Europe's most popular cities are also among the most expensive. Shaney Hudson explains how to make the most of them without burning a hole in your pocket.
Europe's cities have a wealth of historical and cultural riches-but that doesn't mean you have to spend a fortune. It is possible to do Europe's most popular and expensive cities on the cheap- and with the Australian dollar hitting a record high with the euro, there's never been a better time to start planning that trip.
HOTELS: Tune hotels (www.tunehotels.com), the hotel arm of budget airline Air Asia X offers dirt-cheap London lodgings from £35 ($A54). While rooms at the four locations are so small you can't swing a cat (and were a challenge for our party of two when we stayed) rooms are exceptionally clean and the staff professional. Book in advance for the best deals.
FOOD: London can be an expensive place to eat. A great resource is reservation website TopTable.co.uk, which has a deals section offering both inexpensive set menus or 50 per cent off packages.
THINGS TO DO: London is blessed with a multitude of free museums, art galleries and attractions. Stroll through the royal parks, visit the British Museum (www.britishmuseum.org), Tate Modern (www.tate.org.uk/visit/tate-modern) and National Gallery (www.nationalgallery.org.uk) and battle the crowds for a glimpse of the Changing of the Guard at Buckingham Palace.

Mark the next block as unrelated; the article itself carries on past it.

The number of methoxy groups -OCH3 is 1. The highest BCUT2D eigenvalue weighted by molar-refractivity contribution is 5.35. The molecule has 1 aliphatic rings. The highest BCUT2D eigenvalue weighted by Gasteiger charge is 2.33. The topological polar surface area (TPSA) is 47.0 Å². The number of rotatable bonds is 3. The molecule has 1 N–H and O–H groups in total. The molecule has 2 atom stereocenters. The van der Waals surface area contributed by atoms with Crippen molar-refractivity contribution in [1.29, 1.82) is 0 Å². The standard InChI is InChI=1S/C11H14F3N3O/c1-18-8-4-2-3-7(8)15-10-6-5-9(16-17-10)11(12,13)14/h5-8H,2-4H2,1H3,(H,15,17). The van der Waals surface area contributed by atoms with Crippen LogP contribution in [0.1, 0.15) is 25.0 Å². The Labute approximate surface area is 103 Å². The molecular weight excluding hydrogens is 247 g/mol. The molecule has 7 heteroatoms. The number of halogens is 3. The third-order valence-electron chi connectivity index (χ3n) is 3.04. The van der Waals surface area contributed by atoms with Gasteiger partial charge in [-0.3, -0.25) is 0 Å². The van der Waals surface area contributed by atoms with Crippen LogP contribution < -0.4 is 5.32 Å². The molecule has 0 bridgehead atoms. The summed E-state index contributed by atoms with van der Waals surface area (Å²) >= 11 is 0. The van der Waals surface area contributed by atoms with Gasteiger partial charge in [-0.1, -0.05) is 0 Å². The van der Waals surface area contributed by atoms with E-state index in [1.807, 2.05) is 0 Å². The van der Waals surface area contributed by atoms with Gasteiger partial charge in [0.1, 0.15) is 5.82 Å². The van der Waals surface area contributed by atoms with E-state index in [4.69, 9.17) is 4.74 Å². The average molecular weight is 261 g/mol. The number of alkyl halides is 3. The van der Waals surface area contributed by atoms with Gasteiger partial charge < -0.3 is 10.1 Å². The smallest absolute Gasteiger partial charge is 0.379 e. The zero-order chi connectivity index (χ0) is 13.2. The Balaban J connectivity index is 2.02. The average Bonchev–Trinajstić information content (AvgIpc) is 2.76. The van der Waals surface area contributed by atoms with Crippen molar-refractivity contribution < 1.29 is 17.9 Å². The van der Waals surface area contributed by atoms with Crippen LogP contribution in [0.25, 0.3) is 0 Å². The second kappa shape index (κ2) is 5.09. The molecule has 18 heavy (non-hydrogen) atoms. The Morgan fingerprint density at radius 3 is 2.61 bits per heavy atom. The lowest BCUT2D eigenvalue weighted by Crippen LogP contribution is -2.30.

GETTING AROUND: Invest in an Oyster card (https://oyster.tfl.gov.uk/oyster/entry.do) and a good map, and keep in mind that sometimes it may be quicker to walk between stations than pay for the Tube.
HOTELS: Finding a budget bed in Paris is hard work, and you don't always get what you pay for. Consider an apartment if you're in a group, otherwise try places like Oops Hostel (www.oops-paris.com) who offer doubles from €70 (A$87). Plain Jane but affordable, the Hotel Ibis in Montmartre (www.ibishotel.com) has affordable rooms from €83 per night.